Detecting Fragile X Syndrome

In 2017, a man in Delhi, affected by autism, underwent his first DNA blood test at the age of 40. He tested positive for Fragile X Syndrome (FXS). This is caused by changes in a gene called FMR1 which make an important protein (FMRP). This protein is required for brain development.

Largely undetected in India

It was in 1991, 14 years after that man was born, that the mutation was discovered and named FRAXA by three American geneticists — Ben Oostra, David Nelson and Stephen Warren. They found that it was the leading inherited cause of autism worldwide.

Three decades ago, there was no primary knowledge of this among healthcare professionals. However, even after the discovery of FMR1, the lack of awareness and appropriate training to diagnose FXS in time prevails everywhere. In India, the lack of adequate screening and diagnostic facilities, the stigma attached to mental health, the absence of surveys in community settings, and bare minimum hospital data based on clinical experience have all kept FXS largely undetected.

According to a 2019 review paper of the Advanced Centre for Evidence-Based Child Health, established by PGIMER, Chandigarh, under the aegis of the Indian Council of Medical Research, “there is an under-recognition of the genetic disorder due to delay in diagnosis at young age and the lack of uniform application of validated, accessible and affordable diagnostic tools.” It is estimated there are 4,00,000 individuals who have been identified with mutated FMRI in India and 40 lakh undiagnosed carriers of the gene.

According to Centers for Disease Control and Prevention (CDC), one in 7,000 males and one in 11,000 females are affected with FXS. FXS is the leading inherited cause of autism in 4% of the population worldwide. The CDC estimates that one in 259 women and one in 800 men carry Fragile X. A mother who is a carrier has a 50% chance of passing the mutated gene to her children, who will either be carriers or have FXS. Men who are carriers do not pass the pre-mutation to their sons, but only daughters, who become carriers. This knowledge is crucial and the numbers are critical and demand attention, according to Professor Sumantra Chattarji, senior neurobiologist at the National Centre for Biological Sciences in Bengaluru. His research is focused on correcting the powerful emotional symptoms of FXS. It helps empower parents with information about babies in whom the FMR1 shuts down the production of FMRP.

Shalini Kedia, who founded the Fragile X Society of India in 2003 as a support system for families impacted with FXS, says that it is every woman’s right to make an informed choice of becoming a special mother. Studies suggest a high effect of consanguineous parenting on FXS prevalence.

Timely detection

The simplest tool for timely detection is a DNA test. In the U.S., FXS testing is mandatory for every child diagnosed with autism. This helps parents plan their family better. In India, doctors often fail to appropriately guide women who have fertility issues, late pregnancies, opt for IVF with donor eggs, or donate embryo for surrogacy.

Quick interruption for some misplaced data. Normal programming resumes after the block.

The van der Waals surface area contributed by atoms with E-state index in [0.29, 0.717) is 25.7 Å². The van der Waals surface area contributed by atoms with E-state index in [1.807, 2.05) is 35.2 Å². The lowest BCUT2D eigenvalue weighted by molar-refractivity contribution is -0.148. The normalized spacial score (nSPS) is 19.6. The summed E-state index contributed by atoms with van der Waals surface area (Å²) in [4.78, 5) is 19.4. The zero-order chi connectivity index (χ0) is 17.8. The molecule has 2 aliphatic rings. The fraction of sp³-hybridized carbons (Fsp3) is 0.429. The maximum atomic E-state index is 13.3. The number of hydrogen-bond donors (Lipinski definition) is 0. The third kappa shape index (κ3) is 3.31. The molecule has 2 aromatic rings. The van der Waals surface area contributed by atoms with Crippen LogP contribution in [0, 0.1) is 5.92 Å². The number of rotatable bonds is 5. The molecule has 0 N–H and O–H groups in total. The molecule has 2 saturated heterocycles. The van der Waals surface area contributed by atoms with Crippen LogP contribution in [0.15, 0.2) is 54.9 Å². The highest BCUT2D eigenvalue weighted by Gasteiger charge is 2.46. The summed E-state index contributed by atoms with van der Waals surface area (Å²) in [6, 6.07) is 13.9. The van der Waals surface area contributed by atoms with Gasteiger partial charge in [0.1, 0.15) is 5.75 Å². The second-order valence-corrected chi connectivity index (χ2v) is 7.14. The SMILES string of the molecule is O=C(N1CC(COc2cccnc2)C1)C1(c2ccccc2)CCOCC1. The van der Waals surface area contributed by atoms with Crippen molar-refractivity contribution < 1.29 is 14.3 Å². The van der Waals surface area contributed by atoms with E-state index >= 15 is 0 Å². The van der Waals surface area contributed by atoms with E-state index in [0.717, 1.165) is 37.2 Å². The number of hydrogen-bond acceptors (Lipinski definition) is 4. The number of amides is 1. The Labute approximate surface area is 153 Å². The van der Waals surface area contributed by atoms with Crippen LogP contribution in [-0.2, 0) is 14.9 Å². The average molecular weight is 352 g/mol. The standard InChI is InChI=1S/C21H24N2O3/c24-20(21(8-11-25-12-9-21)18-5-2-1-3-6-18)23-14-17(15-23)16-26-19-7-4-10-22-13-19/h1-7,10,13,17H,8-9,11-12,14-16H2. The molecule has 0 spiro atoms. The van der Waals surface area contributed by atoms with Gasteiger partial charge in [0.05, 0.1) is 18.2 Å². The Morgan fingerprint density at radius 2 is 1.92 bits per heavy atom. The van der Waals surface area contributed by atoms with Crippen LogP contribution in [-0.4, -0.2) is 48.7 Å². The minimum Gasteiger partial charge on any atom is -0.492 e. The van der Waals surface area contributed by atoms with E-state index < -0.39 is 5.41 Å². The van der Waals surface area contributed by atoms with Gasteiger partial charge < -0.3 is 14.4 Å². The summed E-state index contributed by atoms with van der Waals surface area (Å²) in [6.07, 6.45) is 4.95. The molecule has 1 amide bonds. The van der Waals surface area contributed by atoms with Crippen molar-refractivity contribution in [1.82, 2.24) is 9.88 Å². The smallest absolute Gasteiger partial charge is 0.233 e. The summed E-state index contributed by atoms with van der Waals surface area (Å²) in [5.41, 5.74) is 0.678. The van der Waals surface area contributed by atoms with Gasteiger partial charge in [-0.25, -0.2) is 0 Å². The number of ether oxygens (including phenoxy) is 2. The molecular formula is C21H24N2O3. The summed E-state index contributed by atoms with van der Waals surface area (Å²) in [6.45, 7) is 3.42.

Experts suggest an overhaul of the MBBS curriculum to include a detailed chapter on FXS and more government-organised Continuing Medical Education programmes for practising healthcare professionals so that FXS is treated as a major public health concern. Mass awareness and an additional test in the list of pregnancy and prenatal and neonatal tests for other chromosomal abnormalities (such as Down Syndrome) will be beneficial. But the majority of people are either not aware of the FXS test or cannot afford it. Tests are done in major government hospitals and in a few private labs and cost between ₹4,500 and ₹7,500.

People must understand that autism triggered by FXS is a behavioural condition. The symptoms are learning difficulty, speech delay, aggressive behaviour, hyperactivity, attention deficit, fear of the unfamiliar, sensory processing disorders and problems in motor skills. These cannot be cured, but early therapy can improve the individual’s quality of life.

The National Policy for Treatment of Rare Diseases, 2017, was limited by challenges in implementation. This year, the government introduced the National Policy for Rare Diseases Act. It calls for systematic epidemiological studies on incidence and prevalence of rare diseases. Without naming FXS directly, it recommends prenatal tests for lesser-known single-gene and other genetic disorders. This is profound as the dialogue on rare diseases has to be kept open, even during the pandemic. Or else, it will leave all those who are trying to cope feel even more vulnerable and isolated.

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Printable version | Oct 25, 2021 11:38:18 PM |

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